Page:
Independent elevations of N-terminal pro-brain natriuretic peptide and cardiac troponins in endurance athletes after prolonged strenuous exercise

Jürgen Scharhag*, Markus Herrmann, Axel Urhausen, Michaela Haschke, Wolfgang Herrmann, Wilfried Kindermann

*Corresponding author for this work

Research output: Contribution to journalArticleResearchpeer-review

169 Citations (Scopus)

Abstract

Background: Although elevated resting brain natriuretic peptide (BNP) concentrations reflect heart disease, the meaning of exercise-induced increases is poorly understood and has been examined in small groups only. Therefore, the present study aimed to examine the increase in N-terminal pro-brain natriuretic peptide (NT-proBNP) and relations to cardiac troponin I and T (cTnI, cTnT) elevations after prolonged strenuous exercise in a large cohort of athletes. Methods: We examined exercise-induced changes in NT-proBNP, cTnI, and cTnT in 105 obviously healthy endurance athletes (40 ± 8 years) before and after prolonged strenuous exercise. Blood samples were taken before, 15 minutes, and 3 hours after a marathon (n = 46), a 100-km run (n = 14), and a mountain bike marathon (n = 45). Results: Eighty-one of 105 athletes exceeded the upper reference limit of NT-proBNP (males/females 88:153 ng/L) after exercise. NT-proBNP increased in all 3 events (P < .001) with the highest increase in the 100-km runners (median increase 200 ng/L; 25th/75th percentile 115/770 ng/L), which differed from the increase in the marathon (97 ng/L; 36/254 ng/L) or the mountain bike marathon (78 ng/L; 37/196 ng/L) (P < .01). Cardiac troponin I exceeded 0.04 μg/L in 74%; cTnT exceeded 0.01 μg/L in 47% of athletes after exercise. NT-proBNP was not related to exercise-induced increases in cTnI or cTnT, but correlated with exercise time (r = 0.55, P < .001). Conclusions: Increases in NT-proBNP can be found in a major part of obviously healthy athletes after prolonged strenuous exercise. The release of BNP during and after exercise may not result from myocardial damage but may have cytoprotective and growth-regulating effects. The different nature of exercise-induced increases in BNP and cardiac troponins has to be elucidated in the future.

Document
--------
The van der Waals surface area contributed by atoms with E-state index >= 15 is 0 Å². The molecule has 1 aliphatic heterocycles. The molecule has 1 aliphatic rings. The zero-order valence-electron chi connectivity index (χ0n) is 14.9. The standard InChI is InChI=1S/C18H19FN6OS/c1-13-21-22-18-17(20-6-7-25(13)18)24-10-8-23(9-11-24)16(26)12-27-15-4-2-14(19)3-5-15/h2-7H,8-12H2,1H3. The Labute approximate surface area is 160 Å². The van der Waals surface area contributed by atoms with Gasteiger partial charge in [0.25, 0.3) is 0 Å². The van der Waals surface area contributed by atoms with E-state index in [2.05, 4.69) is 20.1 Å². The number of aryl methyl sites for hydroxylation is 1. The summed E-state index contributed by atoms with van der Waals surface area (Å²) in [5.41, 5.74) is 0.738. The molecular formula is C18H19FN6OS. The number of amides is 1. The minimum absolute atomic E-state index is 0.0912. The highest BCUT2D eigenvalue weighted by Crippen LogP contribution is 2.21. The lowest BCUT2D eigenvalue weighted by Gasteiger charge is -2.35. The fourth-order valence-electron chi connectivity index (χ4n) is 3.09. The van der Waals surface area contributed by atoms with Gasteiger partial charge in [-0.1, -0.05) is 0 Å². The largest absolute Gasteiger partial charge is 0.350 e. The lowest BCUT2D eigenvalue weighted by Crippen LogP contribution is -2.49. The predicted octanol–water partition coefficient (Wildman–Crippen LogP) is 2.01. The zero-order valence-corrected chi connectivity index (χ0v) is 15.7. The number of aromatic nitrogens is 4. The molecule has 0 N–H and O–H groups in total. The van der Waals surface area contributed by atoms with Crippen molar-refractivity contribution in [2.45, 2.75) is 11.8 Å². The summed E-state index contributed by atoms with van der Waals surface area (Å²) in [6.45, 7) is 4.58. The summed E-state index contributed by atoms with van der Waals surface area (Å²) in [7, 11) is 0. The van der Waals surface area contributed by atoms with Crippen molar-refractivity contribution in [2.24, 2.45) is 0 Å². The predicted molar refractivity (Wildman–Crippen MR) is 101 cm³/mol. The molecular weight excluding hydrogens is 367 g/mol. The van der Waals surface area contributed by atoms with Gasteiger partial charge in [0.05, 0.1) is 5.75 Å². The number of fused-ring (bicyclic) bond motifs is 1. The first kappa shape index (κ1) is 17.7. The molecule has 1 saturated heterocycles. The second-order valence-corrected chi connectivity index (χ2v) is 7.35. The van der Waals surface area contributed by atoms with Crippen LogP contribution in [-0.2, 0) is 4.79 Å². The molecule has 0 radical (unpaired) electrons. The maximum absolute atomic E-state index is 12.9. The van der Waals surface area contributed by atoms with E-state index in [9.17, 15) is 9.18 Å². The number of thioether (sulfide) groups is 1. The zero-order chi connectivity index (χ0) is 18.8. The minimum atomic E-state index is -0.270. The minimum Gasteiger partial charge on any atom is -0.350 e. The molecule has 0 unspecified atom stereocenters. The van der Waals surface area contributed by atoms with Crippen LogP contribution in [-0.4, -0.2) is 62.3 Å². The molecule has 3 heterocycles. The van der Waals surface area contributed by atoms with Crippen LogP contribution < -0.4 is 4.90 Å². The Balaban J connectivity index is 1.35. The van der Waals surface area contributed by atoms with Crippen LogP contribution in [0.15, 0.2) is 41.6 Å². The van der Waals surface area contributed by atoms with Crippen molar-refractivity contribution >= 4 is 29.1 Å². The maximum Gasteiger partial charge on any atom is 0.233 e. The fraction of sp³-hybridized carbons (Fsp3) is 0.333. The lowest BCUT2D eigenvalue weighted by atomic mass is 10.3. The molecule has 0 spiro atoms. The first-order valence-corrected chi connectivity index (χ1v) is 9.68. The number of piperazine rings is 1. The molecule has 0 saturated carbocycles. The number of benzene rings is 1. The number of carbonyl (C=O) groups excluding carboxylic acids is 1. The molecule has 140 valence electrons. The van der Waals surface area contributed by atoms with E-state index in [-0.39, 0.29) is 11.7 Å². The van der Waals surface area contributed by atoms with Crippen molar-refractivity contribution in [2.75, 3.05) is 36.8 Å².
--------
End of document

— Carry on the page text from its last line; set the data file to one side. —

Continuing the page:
Original languageEnglish
Pages (from-to)1128-1134
Number of pages7
JournalAmerican Heart Journal
Volume150
Issue number6
DOIs
Publication statusPublished - Dec 2005
Externally publishedYes

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